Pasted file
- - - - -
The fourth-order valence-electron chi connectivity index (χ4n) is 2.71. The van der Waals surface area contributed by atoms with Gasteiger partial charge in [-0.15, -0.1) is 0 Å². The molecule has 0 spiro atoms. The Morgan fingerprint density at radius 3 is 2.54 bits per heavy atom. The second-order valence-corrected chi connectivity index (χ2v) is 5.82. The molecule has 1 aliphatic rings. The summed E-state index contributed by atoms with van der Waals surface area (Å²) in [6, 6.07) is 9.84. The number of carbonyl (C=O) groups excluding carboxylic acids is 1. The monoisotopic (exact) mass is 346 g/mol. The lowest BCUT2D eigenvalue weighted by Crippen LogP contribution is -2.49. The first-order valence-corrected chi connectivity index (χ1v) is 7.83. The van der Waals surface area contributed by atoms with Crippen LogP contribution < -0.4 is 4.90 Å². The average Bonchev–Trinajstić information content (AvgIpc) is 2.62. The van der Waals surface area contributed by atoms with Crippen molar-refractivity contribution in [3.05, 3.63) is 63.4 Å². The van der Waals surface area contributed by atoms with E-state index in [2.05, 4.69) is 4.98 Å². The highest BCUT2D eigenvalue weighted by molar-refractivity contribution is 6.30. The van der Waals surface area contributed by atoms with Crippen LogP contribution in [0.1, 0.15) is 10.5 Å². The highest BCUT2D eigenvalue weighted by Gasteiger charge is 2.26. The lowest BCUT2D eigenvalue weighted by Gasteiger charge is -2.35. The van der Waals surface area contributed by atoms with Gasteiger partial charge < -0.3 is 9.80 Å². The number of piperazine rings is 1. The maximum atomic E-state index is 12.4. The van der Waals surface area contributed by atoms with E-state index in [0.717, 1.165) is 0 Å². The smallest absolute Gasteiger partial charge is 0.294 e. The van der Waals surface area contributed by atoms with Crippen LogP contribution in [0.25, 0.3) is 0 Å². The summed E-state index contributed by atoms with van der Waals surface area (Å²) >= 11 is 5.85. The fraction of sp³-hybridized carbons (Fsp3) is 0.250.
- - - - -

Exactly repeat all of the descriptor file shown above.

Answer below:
The fourth-order valence-electron chi connectivity index (χ4n) is 2.71. The van der Waals surface area contributed by atoms with Gasteiger partial charge in [-0.15, -0.1) is 0 Å². The molecule has 0 spiro atoms. The Morgan fingerprint density at radius 3 is 2.54 bits per heavy atom. The second-order valence-corrected chi connectivity index (χ2v) is 5.82. The molecule has 1 aliphatic rings. The summed E-state index contributed by atoms with van der Waals surface area (Å²) in [6, 6.07) is 9.84. The number of carbonyl (C=O) groups excluding carboxylic acids is 1. The monoisotopic (exact) mass is 346 g/mol. The lowest BCUT2D eigenvalue weighted by Crippen LogP contribution is -2.49. The first-order valence-corrected chi connectivity index (χ1v) is 7.83. The van der Waals surface area contributed by atoms with Crippen LogP contribution < -0.4 is 4.90 Å². The average Bonchev–Trinajstić information content (AvgIpc) is 2.62. The van der Waals surface area contributed by atoms with Crippen molar-refractivity contribution in [3.05, 3.63) is 63.4 Å². The van der Waals surface area contributed by atoms with E-state index in [2.05, 4.69) is 4.98 Å². The highest BCUT2D eigenvalue weighted by molar-refractivity contribution is 6.30. The van der Waals surface area contributed by atoms with Crippen LogP contribution in [0.1, 0.15) is 10.5 Å². The highest BCUT2D eigenvalue weighted by Gasteiger charge is 2.26. The lowest BCUT2D eigenvalue weighted by Gasteiger charge is -2.35. The van der Waals surface area contributed by atoms with Gasteiger partial charge < -0.3 is 9.80 Å². The number of piperazine rings is 1. The maximum atomic E-state index is 12.4. The van der Waals surface area contributed by atoms with E-state index in [0.717, 1.165) is 0 Å². The smallest absolute Gasteiger partial charge is 0.294 e. The van der Waals surface area contributed by atoms with Crippen LogP contribution in [0.25, 0.3) is 0 Å². The summed E-state index contributed by atoms with van der Waals surface area (Å²) >= 11 is 5.85. The fraction of sp³-hybridized carbons (Fsp3) is 0.250.